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Any time two presidents who command massive armies in a tension-filled region smile and shake hands, it’s an unalloyed good thing.

The images released on Friday of North Korean strongman Kim Jong Un and President Moon Jae-in of South Korea exchanging pleasantries in the Demilitarized Zone, cracking jokes while meeting together with their immediate staffs, and sitting down for a private, one-on-one lunch discussion represent an important and much needed step back from the nuclear precipice.

It may even signal a move toward improved relations between North and South Korea — another positive step forward for the Korean peninsula.


But let’s not go crazy here.

Friday’s pomp and circumstance is just that — pomp and circumstance, albeit one that has the potential to permanently lower the potential for conflict between North and South Korea.

As for the goal of “complete denuclearization” and “a nuclear-free Korean Peninsula,” which both presidents confirmed in a statement — that will be a bit trickier. In fact, the summit, in key regards, represents something of an implicit recognition that North Korea’s nuclear program isn’t going anywhere.

This should not be a surprise, since North Korea is not going to voluntarily give up its nuclear weapons program. Why should it?

The summit was made possible, in part, by the ratcheting up of tensions that came from North Korea’s pursuit not just of nuclear weapons but also missile technology that would allow it to strike the United States. Kim’s upcoming meeting with President Trump next month would also likely not be happening if not for Pyongyang’s success in developing an effective nuclear deterrent. In just the past few weeks, both the United States and South Korea have conferred upon Kim and his regime a level of legitimacy that once might have seemed unimaginable — and all of it happened without North Korea giving up any real concessions.


According to Jeffrey Lewis, a scholar at the Middlebury Institute of International Studies at Monterey, “North Korea has to rhetorically pledge to denuclearize” in order to achieve its goals vis-à-vis South Korea, which means things like lessening tensions, getting new investment from South Korea, and arranging meet-and-greets with South Korean leaders, like the one on Friday.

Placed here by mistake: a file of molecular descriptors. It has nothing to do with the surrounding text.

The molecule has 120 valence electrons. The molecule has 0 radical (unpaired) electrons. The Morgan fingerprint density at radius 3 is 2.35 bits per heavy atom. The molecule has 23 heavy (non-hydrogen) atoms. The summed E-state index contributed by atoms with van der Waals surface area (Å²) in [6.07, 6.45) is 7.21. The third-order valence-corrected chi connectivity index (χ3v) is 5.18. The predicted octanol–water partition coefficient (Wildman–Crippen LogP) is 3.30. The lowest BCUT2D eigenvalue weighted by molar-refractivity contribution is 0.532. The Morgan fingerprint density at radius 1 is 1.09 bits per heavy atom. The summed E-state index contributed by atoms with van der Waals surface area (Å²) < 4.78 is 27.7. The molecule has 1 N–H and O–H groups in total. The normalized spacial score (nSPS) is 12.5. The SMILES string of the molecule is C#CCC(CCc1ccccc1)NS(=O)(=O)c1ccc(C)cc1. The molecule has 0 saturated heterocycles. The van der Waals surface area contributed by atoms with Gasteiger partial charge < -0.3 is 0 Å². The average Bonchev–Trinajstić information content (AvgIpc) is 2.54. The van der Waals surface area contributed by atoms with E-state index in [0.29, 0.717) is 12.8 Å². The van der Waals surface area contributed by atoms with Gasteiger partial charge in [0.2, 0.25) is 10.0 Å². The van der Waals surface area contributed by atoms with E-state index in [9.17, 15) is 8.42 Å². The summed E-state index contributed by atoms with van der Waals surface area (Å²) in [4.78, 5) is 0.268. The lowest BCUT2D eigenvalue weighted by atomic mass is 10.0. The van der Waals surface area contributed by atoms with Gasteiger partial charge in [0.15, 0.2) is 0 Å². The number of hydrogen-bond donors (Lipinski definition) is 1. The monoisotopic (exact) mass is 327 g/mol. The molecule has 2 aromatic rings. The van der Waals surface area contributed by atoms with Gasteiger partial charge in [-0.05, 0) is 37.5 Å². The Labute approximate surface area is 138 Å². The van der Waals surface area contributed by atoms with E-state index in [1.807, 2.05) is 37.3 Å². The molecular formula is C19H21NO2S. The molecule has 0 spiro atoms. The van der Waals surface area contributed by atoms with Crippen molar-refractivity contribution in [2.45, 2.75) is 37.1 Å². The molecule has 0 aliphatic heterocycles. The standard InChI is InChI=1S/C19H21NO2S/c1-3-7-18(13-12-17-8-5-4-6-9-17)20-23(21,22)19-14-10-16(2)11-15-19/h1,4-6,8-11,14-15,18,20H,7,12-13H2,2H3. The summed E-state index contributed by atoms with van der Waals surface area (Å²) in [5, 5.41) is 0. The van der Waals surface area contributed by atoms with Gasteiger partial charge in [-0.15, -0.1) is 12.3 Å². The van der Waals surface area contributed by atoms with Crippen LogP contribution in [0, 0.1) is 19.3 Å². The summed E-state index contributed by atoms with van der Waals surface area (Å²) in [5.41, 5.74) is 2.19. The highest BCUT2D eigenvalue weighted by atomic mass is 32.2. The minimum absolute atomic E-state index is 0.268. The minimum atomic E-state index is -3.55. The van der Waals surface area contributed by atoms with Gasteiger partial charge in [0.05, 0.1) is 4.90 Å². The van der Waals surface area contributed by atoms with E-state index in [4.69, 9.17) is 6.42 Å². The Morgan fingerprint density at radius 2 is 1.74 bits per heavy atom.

On the flip side, for South Korea, the meeting fulfills several key goals — it gives Moon a political boost, eases the peninsula’s saber-rattling, and reassures the South Korean public that they shouldn’t be so fearful of the unhinged leader making crazy threats . . . in Washington.

Above all, the meeting could set the stage for a larger peace agreement between North and South and an end to the US troop presence in South Korea, which is something that Lewis says, “actually has a lot of support in South Korea,” particularly in light of Trump’s recent threats. For this to happen, South Korea would need to publicly accede to the North maintaining its nuclear program (as of now South Korea takes the same position of the United States, which is in calling for North Korea to fully denuclearize before any peace agreement). But as long as Moon and other South Korean leaders can point to the fuzzy goal of “complete denuclearization” without ever actually achieving that objective, both sides can move forward toward normalization.


So this is all good, right?

Well, let’s not ignore the elephant in the room — Trump. Next month, Trump will likely meet with Kim, and he may think that “denuclearization” is on the table. It’s not. This is not to say that North Korea won’t rhetorically commit to just such a goal. They likely will, as a means of flattering Trump’s ego. This would allow Trump to come home from the summit and declare that he’s received a pledge from his new buddy Kim to get rid of Pyongyang’s nuclear program. It won’t be true, but if it stops Trump from realizing he’s been duped and has gained nothing tangible from his meeting, it’ll mean we can all breathe a bit easier about the possibility of nuclear conflict on the Korean Peninsula.

As Lewis says, Friay’s summit “is a dog and pony show and the best hope is that Trump is so envious of the dog and pony show that he will try to get the same thing.”

It’s not a lot to hang your hat on, but with this president you take foreign policy victories — or a lack of foreign policy disasters — where you can get them.

Michael A. Cohen’s column appears regularly in the Globe. Follow him on Twitter @speechboy71.